Sujoy Ghosh, Country Head, First Solar India.
First Solar announced 1 GW DC of modules shipped to India to projects making it the largest PV thin-film module technology provider. What projects are you part of?
Most of the large IPP's, who plan to own the assets on a long term basis are our clients in India for PV modules. Our recent orders include projects being developed by Azure Power, Adani Power, Renew, Fortum, CESC, and Bhoruka Power.
You conduct sale of modules to third parties. How does this work out? What's your perspective on the market?
Typically all of the imported modules are sold directly from our overseas entity. This is true for all major manufacturers. The Indian solar PV market is expected to maintain a growth momentum over the next three years based on the strong policy initiatives (at the Federal Government level) and the transparent allocation method adopted by the government. This is against a backdrop of stagnant or contracting demand in most of the other large solar markets in the same time frame (China, Japan, and Europe), as the markets being driven by feed-in-tariffs would eventually contract given the competitive dynamics in the power industry.
Thin-film are less efficient than conventional c-Si technology. What improvements has this space seen to maximise energy yield and deliver more performance?
It's a misnomer that Thin Film PV modules are less efficient than conventional poly silicon technology. Today First Solar's CdTe thin film PV modules are being sold at an average efficiency of 16.8 per cent which is at par or marginally better than the average efficiency of poly-crystalline silicon PV modules. However the name plate efficiency only equalizes the land use and BOS between the two module offerings. The real world performance of any PV module technology is a function of (a) temperature co-efficient, (b) low light performance, and (c) response to shift in spectrum of light. On all these counts Thin Film technologies in general have superior characteristics as opposed to silicon based technologies simply due to the material characteristics of the semi-conductor being used. Hence even at name plate efficiency parity, First Solar's CdTe thin film PV modules would deliver 5-9 per cent higher yield at the same location as compared to any other Poly Silicon PV module in hot and humid conditions that prevail at most locations between the two tropics globally.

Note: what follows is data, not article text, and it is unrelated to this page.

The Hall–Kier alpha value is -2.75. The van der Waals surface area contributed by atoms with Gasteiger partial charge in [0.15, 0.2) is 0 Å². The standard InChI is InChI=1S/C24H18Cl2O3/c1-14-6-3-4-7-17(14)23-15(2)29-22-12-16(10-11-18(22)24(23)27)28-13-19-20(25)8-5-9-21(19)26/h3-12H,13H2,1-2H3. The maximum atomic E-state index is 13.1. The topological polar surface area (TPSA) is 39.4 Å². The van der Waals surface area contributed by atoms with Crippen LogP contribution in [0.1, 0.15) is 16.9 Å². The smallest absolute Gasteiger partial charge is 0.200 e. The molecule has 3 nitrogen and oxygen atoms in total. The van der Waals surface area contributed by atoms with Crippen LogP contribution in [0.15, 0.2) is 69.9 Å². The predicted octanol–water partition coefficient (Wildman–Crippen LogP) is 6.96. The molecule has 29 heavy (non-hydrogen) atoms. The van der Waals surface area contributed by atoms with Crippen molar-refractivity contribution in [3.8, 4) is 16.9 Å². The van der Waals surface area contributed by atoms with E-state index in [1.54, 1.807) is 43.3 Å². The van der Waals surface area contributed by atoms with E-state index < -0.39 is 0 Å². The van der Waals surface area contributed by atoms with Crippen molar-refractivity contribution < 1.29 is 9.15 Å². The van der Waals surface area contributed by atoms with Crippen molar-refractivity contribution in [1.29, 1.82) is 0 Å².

The market-share of thin-film has been increasing very slowly, what is your strategy in this regard?
Thin Films only have a 10-12 per cent share in the global manufacturing footprint across all PV technologies. This is because the technology is highly patented and the manufacturing needs to be fully integrated as opposed to Poly Silicon manufacturing where the ingot, wafer, cell and module manufacturing could be split into batch process. Bottom-line is that there is a lot less Thin Film product available in the market today. But as the deployment of solar increases in areas between the two tropics and the real-time energy production starts to command a premium over name-plate capacity, thin film manufacturers would need to expand their manufacturing footprint to target the growing demand that's more conducive to their technology. Specifically in India, First Solar has an overall share of 10 per cent today, and is amongst the top three module technology providers, as the rest of the Poly Silicon PV manufacturing industry is highly fragmented with multiple players offering variants of the same core technology.